A software program designed by two computing science researchers has proven successful in predicting player performance.

When sport scouts look for young talent, they have to observe players across a number of games in order to assess their skills and techniques. However, it is not possible for the scouts to keep track of all games in the National Hockey League (NHL).

SFU professor Oliver Schulte and Zeyu Zhao, an undergraduate alumnus, developed statistical machine-learning models to combat these challenges. The assessment system is able to capture the similarity in roles and styles of hockey players.

“The overall objective of this assessment system is to be able to foretell how successful a NHL player is in securing a win for their team,” said Schulte.

The model did just that when it predicted Ottawa Senators defenseman Erik Karlsson’s key role, according to analysts, in advancing the team to the playoffs. Before the start of the 2016–17 hockey season, Schulte and Zhao released a paper in which Karlsson scored the highest of all the players.

“Karlsson’s score was 6.09 and the next best player, according to the model, [was] Sidney Crosby, [who] scored 4.475,” said Schulte. Karlsson was the only NHL player in the model to achieve a score above six.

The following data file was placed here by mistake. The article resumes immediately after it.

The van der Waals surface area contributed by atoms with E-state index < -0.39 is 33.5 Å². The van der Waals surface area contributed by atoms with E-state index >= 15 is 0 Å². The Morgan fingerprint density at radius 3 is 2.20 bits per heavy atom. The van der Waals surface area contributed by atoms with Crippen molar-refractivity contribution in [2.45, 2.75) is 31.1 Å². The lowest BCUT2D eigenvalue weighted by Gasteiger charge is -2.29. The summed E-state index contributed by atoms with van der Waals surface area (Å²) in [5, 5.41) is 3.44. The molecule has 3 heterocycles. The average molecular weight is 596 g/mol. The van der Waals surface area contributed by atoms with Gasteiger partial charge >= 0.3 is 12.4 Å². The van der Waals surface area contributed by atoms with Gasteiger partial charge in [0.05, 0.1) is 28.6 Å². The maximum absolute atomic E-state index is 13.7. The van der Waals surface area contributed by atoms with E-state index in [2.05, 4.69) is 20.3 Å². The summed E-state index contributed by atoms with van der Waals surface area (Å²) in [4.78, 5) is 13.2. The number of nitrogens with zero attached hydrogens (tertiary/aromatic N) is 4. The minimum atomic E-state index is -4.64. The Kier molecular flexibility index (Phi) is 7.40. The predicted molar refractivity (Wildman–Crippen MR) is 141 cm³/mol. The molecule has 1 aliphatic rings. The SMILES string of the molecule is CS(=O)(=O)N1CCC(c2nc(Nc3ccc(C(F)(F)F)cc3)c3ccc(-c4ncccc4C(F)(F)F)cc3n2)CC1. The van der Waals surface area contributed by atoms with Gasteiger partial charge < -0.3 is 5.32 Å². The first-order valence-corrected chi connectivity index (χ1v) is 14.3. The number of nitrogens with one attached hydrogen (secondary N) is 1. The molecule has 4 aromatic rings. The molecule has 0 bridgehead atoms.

Nearly a year later, and Karlsson is being credited with catapulting the Ottawa Senators back into the Stanley Cup playoffs.

By utilizing new game events and location data, Schulte and Zhao introduced a player performance assessment system that supports coaching, drafting, and trading decisions in the NHL. The assessment system clusters players who tend to play in similar locations into one cohort.

“Clustering players avoids apples-to-oranges comparisons, like comparing forward to defensive players,” said Schulte. Within each cluster, players are ranked according to how much their actions impact their team’s chance of scoring the next goal.  

“Basically, our model can predict how a player’s actions affect their scoring. We look at all the actions the player makes — block, hit, and pass — and assign a value to every action they make. At the end, we total up the value,” explained Schulte.

The system builds on the work of Schulte’s former master’s student Kurt Routley who devised the model for valuing player actions.

In addition, players are clustered according to the heat map concept — the ice rink is divided into 12 regions and each region is colour-coded. Players who have similar playing styles end up sharing the same heat map.

Afterwards, the model compiles players with similar heat maps into one category, which then allows for fair comparison of the players within each respective group, said Schulte.

Although the assessment system is not 100% accurate in predicting a player’s scoring ability, when Schulte looks at the top 20 players and his model’s prediction, there is usually an agreement between the media’s ranking and his. 

Currently, the assessment system does not take into account the game time and arena space. Schulte expressed that deep learning and match prediction will be the two components he will be working on for the next phase of the project.